BOBBY BARE/As Is-Ain't Got Nothing to Lose: With Bobby Bare being a touch older than the rest and not wearing the usual outlaw clothes, you didn't really think of him as part of the outlaw movement, especially since he didn't really seem to hit his outlaw stride until after he left RCA for Columbia where Bill Graham took over his management and moved him away from the countrypolitan side of things. You have to give Raven props for recognizing Bare's Columbia years in ways CBS/Sony never seems to have. Basically at the end of reissuing his entire Columbia output, this twofer finds him taking a break from his usual and letting pre-breakout Rodney Crowell run things. This brought Bare in closer contact with the Emmylou gang and found him covering Guy Clark, Van Zandt, etc, with the Cherry Bombs/Hot Band in tow. As usual, there's a lot of interesting, subtle things going on here. Bare makes "Summer Wages" find it's mournful core in ways writer Ian Tyson never brought out. Then he turns the tables and makes Clark's mournful ode to a drunk who died alone for want of a Dallas whore into the kind of jaunty, countrypolitan thing he might have done at RCA. These records had their hits but were basically under rated and were recorded just at the cusp of country radio banishing everyone over 30 or who started recording before a certain date. The over and out sides find him reteaming with long time running mate, Shel Silverstein, and heading into early retirement on a high note. All four of Raven's forays into Bare's Columbia years are well worth owning, outlaw fan or not. Hot stuff.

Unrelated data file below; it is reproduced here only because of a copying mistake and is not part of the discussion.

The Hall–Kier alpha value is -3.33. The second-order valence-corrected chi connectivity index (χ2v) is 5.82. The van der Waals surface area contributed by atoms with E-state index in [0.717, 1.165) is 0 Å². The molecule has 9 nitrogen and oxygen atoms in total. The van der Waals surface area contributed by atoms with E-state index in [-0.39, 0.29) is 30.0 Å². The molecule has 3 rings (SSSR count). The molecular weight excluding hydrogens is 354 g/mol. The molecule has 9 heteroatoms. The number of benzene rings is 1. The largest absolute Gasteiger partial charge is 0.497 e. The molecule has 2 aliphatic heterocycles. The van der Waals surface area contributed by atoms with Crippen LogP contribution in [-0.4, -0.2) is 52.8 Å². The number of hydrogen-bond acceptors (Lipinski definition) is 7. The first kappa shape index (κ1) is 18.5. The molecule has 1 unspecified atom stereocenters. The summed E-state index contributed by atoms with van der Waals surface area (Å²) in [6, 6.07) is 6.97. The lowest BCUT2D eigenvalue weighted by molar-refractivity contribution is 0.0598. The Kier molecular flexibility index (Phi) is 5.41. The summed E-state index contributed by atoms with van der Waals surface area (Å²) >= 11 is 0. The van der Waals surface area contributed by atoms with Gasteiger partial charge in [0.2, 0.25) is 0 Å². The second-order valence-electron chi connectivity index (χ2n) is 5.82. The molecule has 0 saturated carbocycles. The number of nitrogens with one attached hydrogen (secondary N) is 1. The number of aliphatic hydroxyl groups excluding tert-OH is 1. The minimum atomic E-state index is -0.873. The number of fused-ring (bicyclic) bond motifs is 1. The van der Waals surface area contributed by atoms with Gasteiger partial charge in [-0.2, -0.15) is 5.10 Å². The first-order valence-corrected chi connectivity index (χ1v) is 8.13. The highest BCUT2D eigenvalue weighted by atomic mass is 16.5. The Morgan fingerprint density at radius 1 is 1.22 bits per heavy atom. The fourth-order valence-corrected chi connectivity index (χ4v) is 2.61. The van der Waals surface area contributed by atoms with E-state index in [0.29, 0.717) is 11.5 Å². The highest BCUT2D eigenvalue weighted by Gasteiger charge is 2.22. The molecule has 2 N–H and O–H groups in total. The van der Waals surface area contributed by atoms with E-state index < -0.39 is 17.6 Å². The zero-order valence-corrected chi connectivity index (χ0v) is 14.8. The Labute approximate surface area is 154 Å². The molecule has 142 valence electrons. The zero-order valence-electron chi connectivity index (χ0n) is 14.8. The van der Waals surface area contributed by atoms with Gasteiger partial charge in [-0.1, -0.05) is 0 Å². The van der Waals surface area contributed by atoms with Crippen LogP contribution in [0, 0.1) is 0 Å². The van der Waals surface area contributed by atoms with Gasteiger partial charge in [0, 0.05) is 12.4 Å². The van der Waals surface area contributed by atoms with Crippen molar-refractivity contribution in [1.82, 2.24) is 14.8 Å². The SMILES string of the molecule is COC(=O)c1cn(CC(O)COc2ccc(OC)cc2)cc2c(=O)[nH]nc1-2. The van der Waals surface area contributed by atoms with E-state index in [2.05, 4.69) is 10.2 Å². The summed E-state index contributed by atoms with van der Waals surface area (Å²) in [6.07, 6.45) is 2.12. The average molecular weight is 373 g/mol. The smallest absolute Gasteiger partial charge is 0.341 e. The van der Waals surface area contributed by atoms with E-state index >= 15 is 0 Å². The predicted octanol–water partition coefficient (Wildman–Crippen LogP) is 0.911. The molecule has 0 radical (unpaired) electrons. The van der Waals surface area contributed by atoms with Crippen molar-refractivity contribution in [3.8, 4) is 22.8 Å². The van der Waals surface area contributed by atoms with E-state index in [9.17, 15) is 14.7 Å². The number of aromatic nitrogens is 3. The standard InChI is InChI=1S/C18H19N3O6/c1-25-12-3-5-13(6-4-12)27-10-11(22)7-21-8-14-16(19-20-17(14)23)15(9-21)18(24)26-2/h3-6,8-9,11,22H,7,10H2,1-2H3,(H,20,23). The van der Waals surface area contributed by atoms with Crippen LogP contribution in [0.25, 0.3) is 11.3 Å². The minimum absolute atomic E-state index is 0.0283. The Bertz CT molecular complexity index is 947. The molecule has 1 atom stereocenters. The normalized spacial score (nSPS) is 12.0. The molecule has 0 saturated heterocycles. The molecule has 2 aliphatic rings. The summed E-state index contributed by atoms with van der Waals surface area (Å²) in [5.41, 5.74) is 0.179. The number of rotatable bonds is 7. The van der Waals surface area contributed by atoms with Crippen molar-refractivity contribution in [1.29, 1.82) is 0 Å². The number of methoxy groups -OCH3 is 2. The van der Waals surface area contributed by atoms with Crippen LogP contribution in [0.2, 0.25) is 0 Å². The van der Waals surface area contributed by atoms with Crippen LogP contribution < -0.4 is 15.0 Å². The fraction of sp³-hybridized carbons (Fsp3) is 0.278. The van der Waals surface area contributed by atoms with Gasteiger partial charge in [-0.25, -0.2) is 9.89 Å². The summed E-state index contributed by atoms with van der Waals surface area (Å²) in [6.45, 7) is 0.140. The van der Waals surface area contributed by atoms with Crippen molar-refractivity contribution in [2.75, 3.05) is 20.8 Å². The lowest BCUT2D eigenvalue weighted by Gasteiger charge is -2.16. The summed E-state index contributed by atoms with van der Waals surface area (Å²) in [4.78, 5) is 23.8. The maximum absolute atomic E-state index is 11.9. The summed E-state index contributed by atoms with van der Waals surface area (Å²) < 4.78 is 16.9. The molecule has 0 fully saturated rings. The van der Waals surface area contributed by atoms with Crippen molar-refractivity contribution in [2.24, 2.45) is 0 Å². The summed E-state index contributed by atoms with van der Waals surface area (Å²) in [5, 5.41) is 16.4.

FREDDY FENDER/Before the Next Teardrop Falls-Are You Ready for Freddy: That Fender didn't get the proper respect until he became a Texas Tornado is made more evident in the course of his break through hit and it's follow up. How can you pair an iconic track like "Wasted Days and Wasted Nights" with "How Much is that Doggie in the Window"? Such are the choices made by producers that wind up reflecting on their acts. Killing his momentum right in it's tracks, Fender shouldered the weight and came to the studio each time to do his best. The two killer hits are worth the price of admission and the ill advised covers often are brought more credibility than Trini Lopez trodding the same ground aiming for a crossover audience that could only scratch their heads. There's no undermining Fender's vocal chops and that what you come here for.
Volume 36/Number 11
November 11, 2012
830 W. Route 22 #144
Lake Zurich, IL., 60047
CHRIS SPECTOR, Editor and Publisher
Copyright 2012 Midwest Record
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